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J Invest Dermatol. 1996 Dec;107(6):865-70.

Interleukin-1 receptors type I and type II are differentially regulated in human keratinocytes by ultraviolet B radiation.

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Clinical and Experimental Photodermatology, Department of Dermatology, Heinrich-Heine-University, Düsseldorf, Germany.


Since regulation of keratinocyte IL-1 receptor expression is likely to have a major impact on the biologic effects of IL-1 on epidermal cells, we examined expression, regulation, and function of IL-1R in cultured human keratinocytes. By reverse transcriptase polymerase chain reaction, human keratinocytes were shown to express IL-1 receptor type I (IL-1RI) and IL-1 receptor type II (IL-1RII). Human keratinocyte IL-1RI mRNA expression was dependent on the differentiation state of the cell and was regulated by ultraviolet B (UVB) radiation, which initially decreased but later increased IL-1RI expression. This UVB-induced biphasic modulation of IL-1RI expression was mediated by an autocrine mechanism involving endogenously produced IL-1alpha and IL-1RI. Increased expression of IL-1RI in UVB-irradiated or IL-1alpha-stimulated keratinocytes was functionally important, because it endowed these cells with the capacity to upregulate expression of the intercellular adhesion molecule (ICAM)-1 upon IL-1alpha stimulation. Keratinocyte IL-1RII expression was regulated by UVB irradiation in an inverse manner. Significant and rapid upregulation of IL-1RII was observed within 1 h after UVB irradiation and gradually decreased to background levels within 24 h. Inverse regulation of IL-1RII versus IL-1RI was associated with opposite functions, because blocking of IL-1RII enhanced IL-1alpha effects on induction of ICAM-1 expression. These studies demonstrate that IL-1 responsiveness of UVB-irradiated keratinocytes critically depends on regulation of IL-1RI expression and that IL-1RII serves as a "decoy" receptor for IL-1, limiting rather than promoting IL-1-mediated effects.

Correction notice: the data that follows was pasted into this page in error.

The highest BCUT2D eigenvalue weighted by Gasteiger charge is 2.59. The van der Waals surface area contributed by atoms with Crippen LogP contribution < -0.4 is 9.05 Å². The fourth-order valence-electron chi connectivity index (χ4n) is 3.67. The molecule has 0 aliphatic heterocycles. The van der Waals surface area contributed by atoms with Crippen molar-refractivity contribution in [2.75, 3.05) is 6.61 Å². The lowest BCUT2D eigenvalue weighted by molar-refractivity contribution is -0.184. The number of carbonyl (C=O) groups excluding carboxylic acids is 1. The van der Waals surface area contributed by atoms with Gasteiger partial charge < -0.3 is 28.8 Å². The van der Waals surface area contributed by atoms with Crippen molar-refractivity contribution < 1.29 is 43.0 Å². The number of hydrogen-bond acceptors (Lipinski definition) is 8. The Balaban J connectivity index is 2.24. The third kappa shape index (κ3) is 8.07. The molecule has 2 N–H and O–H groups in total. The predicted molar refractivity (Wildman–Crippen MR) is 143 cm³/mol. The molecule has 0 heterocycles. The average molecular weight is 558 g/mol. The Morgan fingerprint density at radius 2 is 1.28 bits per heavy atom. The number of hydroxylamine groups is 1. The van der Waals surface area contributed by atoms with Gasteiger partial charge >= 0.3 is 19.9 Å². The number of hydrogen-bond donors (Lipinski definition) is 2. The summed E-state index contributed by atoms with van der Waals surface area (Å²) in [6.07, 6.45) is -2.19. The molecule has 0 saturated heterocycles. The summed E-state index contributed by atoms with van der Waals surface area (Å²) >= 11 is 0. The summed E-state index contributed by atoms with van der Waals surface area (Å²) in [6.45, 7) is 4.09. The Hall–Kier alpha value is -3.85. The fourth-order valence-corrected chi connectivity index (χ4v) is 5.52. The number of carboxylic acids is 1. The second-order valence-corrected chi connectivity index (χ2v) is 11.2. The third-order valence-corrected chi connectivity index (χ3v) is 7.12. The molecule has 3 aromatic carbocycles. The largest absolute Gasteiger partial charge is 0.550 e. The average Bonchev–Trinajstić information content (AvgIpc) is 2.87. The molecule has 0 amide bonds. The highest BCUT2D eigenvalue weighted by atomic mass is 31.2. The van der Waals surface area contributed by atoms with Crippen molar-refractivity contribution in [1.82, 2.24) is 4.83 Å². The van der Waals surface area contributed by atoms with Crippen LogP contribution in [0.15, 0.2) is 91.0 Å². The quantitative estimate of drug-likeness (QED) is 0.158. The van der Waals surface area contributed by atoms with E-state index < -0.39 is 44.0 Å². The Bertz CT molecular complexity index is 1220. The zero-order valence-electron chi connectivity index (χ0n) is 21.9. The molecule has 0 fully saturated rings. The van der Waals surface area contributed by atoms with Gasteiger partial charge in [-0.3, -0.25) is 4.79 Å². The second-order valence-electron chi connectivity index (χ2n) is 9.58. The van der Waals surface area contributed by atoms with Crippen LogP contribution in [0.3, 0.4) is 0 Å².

[Indexed for MEDLINE]

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